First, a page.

Tuilagi set for Leicester talks
October 11, 2011
Manu Tuilagi will meet with Leicester officials © Getty Images
England centre Manu Tuilagi is set for talks with Leicester officials after his Rugby World Cup ended in a disciplinary mess.
The 20-year-old midfielder spent an hour at Auckland Central police station on Sunday and was given a formal pre-charge warning for disorderly behaviour after jumping from a ferry into the harbour.
Tuilagi, who was fined £3,000 by the Rugby Football Union (RFU), landed back in England with the rest of the squad on Tuesday following their quarter-final exit to France last weekend.
"As a club we are very mindful of the image of the game and the effect that our players' actions have on our fans and sponsors," Tigers' chief operating officer Simon Cohen told the Leicester Mercury.
"We will have a chat with Manu when he gets back to the club. It would be wrong to pre-judge any of the issues until we have spoken to him and seen what has been involved.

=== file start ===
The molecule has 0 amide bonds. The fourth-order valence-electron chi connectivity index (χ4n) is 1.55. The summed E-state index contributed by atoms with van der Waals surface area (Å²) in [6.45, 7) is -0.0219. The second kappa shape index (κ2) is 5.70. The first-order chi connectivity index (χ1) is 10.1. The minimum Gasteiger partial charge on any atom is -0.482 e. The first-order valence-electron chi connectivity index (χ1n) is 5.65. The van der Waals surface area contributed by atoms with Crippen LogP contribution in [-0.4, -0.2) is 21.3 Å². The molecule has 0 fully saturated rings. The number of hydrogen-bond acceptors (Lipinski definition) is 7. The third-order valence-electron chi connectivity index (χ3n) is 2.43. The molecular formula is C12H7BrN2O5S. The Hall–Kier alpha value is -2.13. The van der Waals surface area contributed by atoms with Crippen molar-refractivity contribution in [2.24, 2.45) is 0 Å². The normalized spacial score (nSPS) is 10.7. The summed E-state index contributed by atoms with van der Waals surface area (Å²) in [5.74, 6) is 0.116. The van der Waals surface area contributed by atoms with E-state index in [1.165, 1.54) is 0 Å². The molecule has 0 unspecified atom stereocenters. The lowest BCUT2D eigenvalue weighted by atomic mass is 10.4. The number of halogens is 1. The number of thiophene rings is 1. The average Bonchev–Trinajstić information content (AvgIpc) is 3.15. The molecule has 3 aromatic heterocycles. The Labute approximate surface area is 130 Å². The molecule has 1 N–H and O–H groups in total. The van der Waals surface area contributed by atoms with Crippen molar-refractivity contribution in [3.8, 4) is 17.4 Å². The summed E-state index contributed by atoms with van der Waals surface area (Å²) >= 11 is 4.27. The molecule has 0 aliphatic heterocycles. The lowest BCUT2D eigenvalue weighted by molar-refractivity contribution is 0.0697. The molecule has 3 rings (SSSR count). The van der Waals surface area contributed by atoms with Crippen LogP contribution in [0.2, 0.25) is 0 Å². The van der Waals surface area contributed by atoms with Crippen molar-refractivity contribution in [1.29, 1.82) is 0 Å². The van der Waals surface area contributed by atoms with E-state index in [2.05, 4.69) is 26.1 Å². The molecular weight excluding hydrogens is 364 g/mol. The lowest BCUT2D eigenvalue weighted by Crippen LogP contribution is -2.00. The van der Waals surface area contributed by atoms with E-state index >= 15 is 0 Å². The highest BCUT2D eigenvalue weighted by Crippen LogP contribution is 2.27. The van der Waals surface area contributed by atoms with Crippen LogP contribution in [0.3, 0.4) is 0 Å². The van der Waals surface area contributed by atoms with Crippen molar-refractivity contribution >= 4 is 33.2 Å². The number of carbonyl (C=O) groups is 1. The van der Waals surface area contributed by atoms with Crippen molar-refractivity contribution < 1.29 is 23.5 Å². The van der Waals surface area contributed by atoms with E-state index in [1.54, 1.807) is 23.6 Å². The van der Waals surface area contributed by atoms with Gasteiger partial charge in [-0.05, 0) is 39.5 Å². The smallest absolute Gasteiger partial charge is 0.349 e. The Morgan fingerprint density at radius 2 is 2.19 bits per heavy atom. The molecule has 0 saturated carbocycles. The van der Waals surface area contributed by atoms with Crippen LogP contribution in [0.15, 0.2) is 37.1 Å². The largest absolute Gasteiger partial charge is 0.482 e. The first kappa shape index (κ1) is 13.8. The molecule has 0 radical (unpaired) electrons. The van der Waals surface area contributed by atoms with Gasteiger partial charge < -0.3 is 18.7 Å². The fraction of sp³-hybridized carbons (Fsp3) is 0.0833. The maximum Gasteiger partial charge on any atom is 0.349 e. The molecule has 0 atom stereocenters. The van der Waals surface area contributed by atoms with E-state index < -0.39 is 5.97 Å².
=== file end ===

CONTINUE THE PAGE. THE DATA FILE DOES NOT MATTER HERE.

"But we will sit down with him and take into account the need to protect the image of the game, while also recognising any investigation and punishment that has been meted out in New Zealand. It would be a shame if anyone remembers Manu Tuilagi's time in New Zealand for anything other than what happened on the pitch."
Meanwhile, England skipper Lewis Moody could be slapped with a hefty fine after becoming the latest player to allegedly wear a branded mouthguard at the World Cup, following in the footsteps of Tuilagi and his brother, Samoa wing Alesana.
The Bath flanker could be fined £4800 if he is found to have breached tournament rules in Saturday's defeat by France, the International Rugby Board (IRB) has confirmed. An RFU spokesman said that England had not yet received any communication on the matter from the IRB.
© ESPN Sports Media Ltd.
Huw Richards assesses where Wales are after a mixed Six Nations, with front row seats still very much available for the World Cup
John Mitchell lapped up the action on 'Sensational Saturday' - but warns not to expect a repeat come Rugby World Cup time later this year
Craig Dowd warns England, Ireland and Wales they should play to their strengths rather than those of the All Blacks and the Wallabies
Tom Hamilton runs the rule over just where the six countries stand ahead of the global gathering in September